• Winter says:

        An XKCD that should very nicely illustrate the principle you allude to.

        I could comment further, but i will refrain for the time being out of politeness.

        • Even says:

          I don’t believe that chart really applies that much outside the US. There’s maybe a 4 or 5 songs I’ve actually heard more than once and 3 of them have been the Finnish version of the same song, most of the time actually sung by people. The rest I think I’m only familiar with because of movies or that I’ve heard the name of the song mentioned somewhere. While the previous trio does remain a part of our Christmas tradition, most of our popular Christmas songs are from an older tradition.

          As for what Alex said; I believe the basis of your argument is sound, but I think the Baby Boomers may be only relevant to your own country in this case. That is not to say a similar thing isn’t happening elsewhere, but I’d believe it’s more of a product of an ever-increasing globalization and the amount of information one person can get bombarded with on a daily basis, in general terms. The specifics I’d think are mostly unique to each country and their culture.

          • Alex the Too Old says:

            I do think this kind of cultural coprophagia is very much an American phenomenon these days. It seems like more and more of our new ideas from elsewhere.

      • froogger says:

        Yes, very well put. Been wondering what this does to us besides shortening our attention span, and I think you’re right. Used to be lies were served by authoritative figures (politicians, clergy, company boss), whereas these days it permeates our culture on every layer by media and advertising. There’s hope though, as it’s never been easier to find a second point of view, but I still worry as most people just parrot others ideas. It’ll be a curious future.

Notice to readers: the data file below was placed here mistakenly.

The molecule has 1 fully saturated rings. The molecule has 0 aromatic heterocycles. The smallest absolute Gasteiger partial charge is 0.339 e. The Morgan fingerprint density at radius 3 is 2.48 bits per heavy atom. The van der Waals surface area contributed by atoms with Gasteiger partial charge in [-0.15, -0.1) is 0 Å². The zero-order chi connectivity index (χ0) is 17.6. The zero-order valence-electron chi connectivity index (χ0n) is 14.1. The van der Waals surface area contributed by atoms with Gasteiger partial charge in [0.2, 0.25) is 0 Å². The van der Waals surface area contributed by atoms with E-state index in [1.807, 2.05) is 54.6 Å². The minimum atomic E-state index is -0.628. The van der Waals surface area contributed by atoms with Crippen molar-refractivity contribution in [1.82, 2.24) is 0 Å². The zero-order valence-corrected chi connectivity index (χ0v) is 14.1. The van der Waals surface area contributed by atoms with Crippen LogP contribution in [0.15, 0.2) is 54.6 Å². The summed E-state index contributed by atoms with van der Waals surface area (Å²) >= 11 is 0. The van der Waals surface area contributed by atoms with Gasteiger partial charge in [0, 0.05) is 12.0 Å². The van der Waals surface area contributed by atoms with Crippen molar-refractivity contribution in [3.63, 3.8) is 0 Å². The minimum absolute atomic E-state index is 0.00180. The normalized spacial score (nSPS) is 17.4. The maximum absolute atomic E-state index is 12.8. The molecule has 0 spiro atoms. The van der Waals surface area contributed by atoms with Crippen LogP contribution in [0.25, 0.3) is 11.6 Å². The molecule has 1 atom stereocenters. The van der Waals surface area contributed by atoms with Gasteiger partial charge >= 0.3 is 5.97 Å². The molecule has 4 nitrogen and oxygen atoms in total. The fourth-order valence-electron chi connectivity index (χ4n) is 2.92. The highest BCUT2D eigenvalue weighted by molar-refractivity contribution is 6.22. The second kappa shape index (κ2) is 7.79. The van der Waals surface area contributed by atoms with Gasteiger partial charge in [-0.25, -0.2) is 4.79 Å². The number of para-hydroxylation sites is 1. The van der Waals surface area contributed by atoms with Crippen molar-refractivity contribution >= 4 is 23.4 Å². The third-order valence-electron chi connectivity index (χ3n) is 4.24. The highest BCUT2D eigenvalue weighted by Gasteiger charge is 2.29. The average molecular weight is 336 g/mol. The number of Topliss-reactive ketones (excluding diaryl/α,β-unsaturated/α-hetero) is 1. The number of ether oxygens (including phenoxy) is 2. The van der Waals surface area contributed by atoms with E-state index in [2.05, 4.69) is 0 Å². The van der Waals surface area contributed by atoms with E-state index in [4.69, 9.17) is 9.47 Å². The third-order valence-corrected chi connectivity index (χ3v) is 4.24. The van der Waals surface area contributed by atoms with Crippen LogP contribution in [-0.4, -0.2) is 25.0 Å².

• Eric J. says:

        It even happens in what passes for underground or counter-culture these days. Any kid with a spiked mohawk, who looks like they should be hanging out in front of CBGB’s in 1977 – is actually the equivalent of someone hanging out in front of CBGB’s in 1977 wearing a Zoot Suit.

  7. Alex says:

    I will never understand the popularity of the “asdf” videos. There isn’t a single redeeming feature to them. Not one clever second, not one laugh, chuckle or smirk. Not one word or action in them that ignites any sort of response, beyond grief for the time that has been wasted.

    They are the Lady Gaga of random humour flash movies.

    • Ringwraith says:

      Humour is a wonderfully subjective thing.
      There’s also so clever call backs in these movies, like the guy being crushed by a car? That was the one the llama drove off a cliff three videos previous.

    • Shamus says:

      Most people just say “I don’t get it” and move on.

      • Johan says:

        Most people do the same with video games, but we do all have our quirks

        • Shamus says:

          Man, I’ve been wasting my time. From now on I’m going to skip writing game reviews and just post , “Blah this games sucks stupid sucks and is dumb and Lady Gaga for some reason!”

          I take back what I said earlier. I think I can provide content all weekend!

          • Shamus says: